Another often-successful treatment/coping mechanism is utilizing distraction techniques. Because of how FND works, focusing on an activity can sometimes increase your internal pressure to succeed, which can be stressful and bring out symptoms, especially the symptoms you are most concerned about occurring.  

Walking with company as opposed to walking alone is a good example of a distraction technique.

For some people, not focusing on the activity can be very useful.

For example, I have dealt for a long time with my legs not walking properly – sometimes after a few steps, I would limp or lift my knees high, or have my knees stiffen and refuse to bend.  

It would turn walking from a good form of exercise into a way to damage my body.

What I learned was that by distracting myself, I was able to go out for long walks and get the exercise I needed. 

 I found that if I was trying to go for a walk alone, my symptoms would quickly kick in because I had very little to focus on besides actually walking. However, if I went out for a walk with a friend, or had a good conversation by phone with a friend while walking, I was much less likely to have symptoms. 

 After doing that for a time, I was able to shift to interesting podcasts or music I like and had the same effect: walking with no symptoms to mess me up.

Walking in silence and alone might lead you to reflect more on the process of walking, and symptoms occurring, which makes problem much more likely.

With my mind (and subconscious) focused on other things, my subconscious wasn’t focused on affecting my walking.  Though distraction techniques do not work for everything or everyone, it is a very useful way to help yourself through a lot of your daily activities and is relatively easy to experiment with. I encourage you to keep trying different kinds and degrees of distraction until you find something that works for you!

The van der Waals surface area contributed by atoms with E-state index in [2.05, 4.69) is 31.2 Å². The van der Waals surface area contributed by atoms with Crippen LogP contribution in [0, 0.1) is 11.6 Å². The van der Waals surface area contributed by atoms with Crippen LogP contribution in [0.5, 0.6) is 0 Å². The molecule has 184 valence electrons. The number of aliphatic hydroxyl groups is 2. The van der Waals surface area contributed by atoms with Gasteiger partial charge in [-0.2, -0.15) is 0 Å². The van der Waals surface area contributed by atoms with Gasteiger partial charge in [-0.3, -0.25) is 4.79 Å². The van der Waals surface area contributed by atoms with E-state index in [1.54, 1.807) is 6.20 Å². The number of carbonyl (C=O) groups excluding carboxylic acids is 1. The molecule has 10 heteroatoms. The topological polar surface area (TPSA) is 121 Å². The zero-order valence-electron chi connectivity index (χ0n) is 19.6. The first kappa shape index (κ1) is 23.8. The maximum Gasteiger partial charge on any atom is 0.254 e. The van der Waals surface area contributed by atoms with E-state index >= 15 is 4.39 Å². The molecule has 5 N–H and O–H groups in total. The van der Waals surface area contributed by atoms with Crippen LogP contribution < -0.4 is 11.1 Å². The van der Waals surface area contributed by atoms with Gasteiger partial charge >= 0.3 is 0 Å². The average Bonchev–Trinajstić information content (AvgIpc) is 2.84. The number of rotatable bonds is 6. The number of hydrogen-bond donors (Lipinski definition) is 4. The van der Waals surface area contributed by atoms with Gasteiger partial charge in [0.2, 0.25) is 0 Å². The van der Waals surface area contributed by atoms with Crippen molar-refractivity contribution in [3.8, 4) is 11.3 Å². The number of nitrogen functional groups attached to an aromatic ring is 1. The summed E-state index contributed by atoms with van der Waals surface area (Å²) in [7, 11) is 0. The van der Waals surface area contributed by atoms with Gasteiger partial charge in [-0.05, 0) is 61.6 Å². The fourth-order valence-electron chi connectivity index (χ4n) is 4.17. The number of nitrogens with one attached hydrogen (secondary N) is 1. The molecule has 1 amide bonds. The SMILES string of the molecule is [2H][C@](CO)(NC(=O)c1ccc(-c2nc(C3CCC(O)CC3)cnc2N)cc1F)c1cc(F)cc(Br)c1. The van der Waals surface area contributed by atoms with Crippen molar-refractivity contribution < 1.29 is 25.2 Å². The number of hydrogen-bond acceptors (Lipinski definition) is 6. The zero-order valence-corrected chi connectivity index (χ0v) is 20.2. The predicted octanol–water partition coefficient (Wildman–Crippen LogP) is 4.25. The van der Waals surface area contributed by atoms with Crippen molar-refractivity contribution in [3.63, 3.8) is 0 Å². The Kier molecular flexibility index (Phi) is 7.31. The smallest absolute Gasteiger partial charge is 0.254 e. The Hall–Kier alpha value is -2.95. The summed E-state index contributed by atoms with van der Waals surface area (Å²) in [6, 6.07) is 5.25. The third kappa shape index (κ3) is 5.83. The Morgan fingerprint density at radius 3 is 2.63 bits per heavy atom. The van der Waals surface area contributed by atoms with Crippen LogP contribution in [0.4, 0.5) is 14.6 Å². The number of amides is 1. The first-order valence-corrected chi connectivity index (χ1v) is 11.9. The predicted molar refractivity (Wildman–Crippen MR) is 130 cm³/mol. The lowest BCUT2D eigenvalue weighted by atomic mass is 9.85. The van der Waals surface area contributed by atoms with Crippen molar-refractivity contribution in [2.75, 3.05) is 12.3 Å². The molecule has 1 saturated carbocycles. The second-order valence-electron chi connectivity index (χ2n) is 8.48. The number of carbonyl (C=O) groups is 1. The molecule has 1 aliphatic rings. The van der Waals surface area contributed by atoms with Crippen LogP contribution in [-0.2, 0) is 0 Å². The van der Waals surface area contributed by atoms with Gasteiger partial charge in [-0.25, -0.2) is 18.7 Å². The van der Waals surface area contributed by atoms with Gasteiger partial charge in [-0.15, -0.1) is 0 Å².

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5. Practice Mindfulness and Meditation

Mindfulness practices revolve around focusing on the present moment.  There are many meditations using mindfulness techniques out there, which can be quite helpful.  

Mindfulness and meditation help you to better connect with what is happening around you in the moment, as opposed to what could happen, or what has happened.

Often they consist of focused self-awareness(like spending 10 minutes focused on what you are physically feeling in your body), or on focusing on a single event or set of sensations(spend several minutes experiencing eating a raisin, focusing all your attention to the flavor, texture, smell, etc of the raisin).

These techniques are designed to root you in the here and now, and help minimize anxiety and fear about the future, and prevent self-destructive fixation on the past.

If possible, do some research into meditation, especially mindfulness meditation.  These exercises can help you connect better with your emotions, and can be used to let symptoms come out in a somewhat controlled way.

A daily meditation practice could help you tremendously!

Experiment with types of meditation and positions in which to meditate.

While the idealized meditation position is sitting upright on the ground with legs crossed, I found meditating lying down instead of in a sitting position made a huge difference for me. 

By lying down and meditating on a mattress, I avoided most risks of injury when my body or limbs started moving while meditating.  It is much more important to meditate than it is to do it in a particular position.

6. If possible, do moving meditations: T’ai Chi or Yoga

If you can do them, t’ai chi and/or yoga can be useful for the same purpose.  

woman with arms raised and right leg in a '4' position
Yoga can help you control your body better

Regular meditation can greatly help you connect better with your subconscious and relax more deeply.  

T’ai chich and yoga are both physical manifestations of that mindfulness focus.

T’ai chih is meditation in movement, with you consistently moving your body very slowly through a series of positions.